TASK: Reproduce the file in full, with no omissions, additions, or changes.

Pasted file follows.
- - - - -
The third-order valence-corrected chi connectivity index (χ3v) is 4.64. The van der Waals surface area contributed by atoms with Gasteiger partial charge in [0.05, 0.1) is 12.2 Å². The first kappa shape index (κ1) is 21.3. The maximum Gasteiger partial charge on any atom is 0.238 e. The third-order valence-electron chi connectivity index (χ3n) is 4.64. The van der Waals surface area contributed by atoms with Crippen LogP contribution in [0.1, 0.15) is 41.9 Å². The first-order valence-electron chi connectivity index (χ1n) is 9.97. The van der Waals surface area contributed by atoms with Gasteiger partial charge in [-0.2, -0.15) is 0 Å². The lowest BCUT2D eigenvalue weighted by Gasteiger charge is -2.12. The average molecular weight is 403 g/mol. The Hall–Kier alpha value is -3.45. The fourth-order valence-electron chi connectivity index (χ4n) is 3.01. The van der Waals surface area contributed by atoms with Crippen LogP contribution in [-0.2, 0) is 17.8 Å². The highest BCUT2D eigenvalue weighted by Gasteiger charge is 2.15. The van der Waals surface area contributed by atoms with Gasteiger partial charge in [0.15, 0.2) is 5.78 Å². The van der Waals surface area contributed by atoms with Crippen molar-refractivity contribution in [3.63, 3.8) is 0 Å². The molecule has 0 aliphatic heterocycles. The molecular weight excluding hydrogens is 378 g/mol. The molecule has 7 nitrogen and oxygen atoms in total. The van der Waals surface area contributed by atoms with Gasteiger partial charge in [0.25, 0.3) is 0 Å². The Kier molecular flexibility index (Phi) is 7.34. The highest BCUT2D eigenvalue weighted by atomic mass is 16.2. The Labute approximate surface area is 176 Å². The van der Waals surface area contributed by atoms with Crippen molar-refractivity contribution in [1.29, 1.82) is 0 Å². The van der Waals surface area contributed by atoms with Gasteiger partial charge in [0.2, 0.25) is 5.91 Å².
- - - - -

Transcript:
The third-order valence-corrected chi connectivity index (χ3v) is 4.64. The van der Waals surface area contributed by atoms with Gasteiger partial charge in [0.05, 0.1) is 12.2 Å². The first kappa shape index (κ1) is 21.3. The maximum Gasteiger partial charge on any atom is 0.238 e. The third-order valence-electron chi connectivity index (χ3n) is 4.64. The van der Waals surface area contributed by atoms with Crippen LogP contribution in [0.1, 0.15) is 41.9 Å². The first-order valence-electron chi connectivity index (χ1n) is 9.97. The van der Waals surface area contributed by atoms with Gasteiger partial charge in [-0.2, -0.15) is 0 Å². The lowest BCUT2D eigenvalue weighted by Gasteiger charge is -2.12. The average molecular weight is 403 g/mol. The Hall–Kier alpha value is -3.45. The fourth-order valence-electron chi connectivity index (χ4n) is 3.01. The van der Waals surface area contributed by atoms with Crippen LogP contribution in [-0.2, 0) is 17.8 Å². The highest BCUT2D eigenvalue weighted by Gasteiger charge is 2.15. The van der Waals surface area contributed by atoms with Gasteiger partial charge in [0.15, 0.2) is 5.78 Å². The van der Waals surface area contributed by atoms with Crippen molar-refractivity contribution in [3.63, 3.8) is 0 Å². The molecule has 0 aliphatic heterocycles. The molecular weight excluding hydrogens is 378 g/mol. The molecule has 7 nitrogen and oxygen atoms in total. The van der Waals surface area contributed by atoms with Gasteiger partial charge in [0.25, 0.3) is 0 Å². The Kier molecular flexibility index (Phi) is 7.34. The highest BCUT2D eigenvalue weighted by atomic mass is 16.2. The Labute approximate surface area is 176 Å². The van der Waals surface area contributed by atoms with Crippen molar-refractivity contribution in [1.29, 1.82) is 0 Å². The van der Waals surface area contributed by atoms with Gasteiger partial charge in [0.2, 0.25) is 5.91 Å².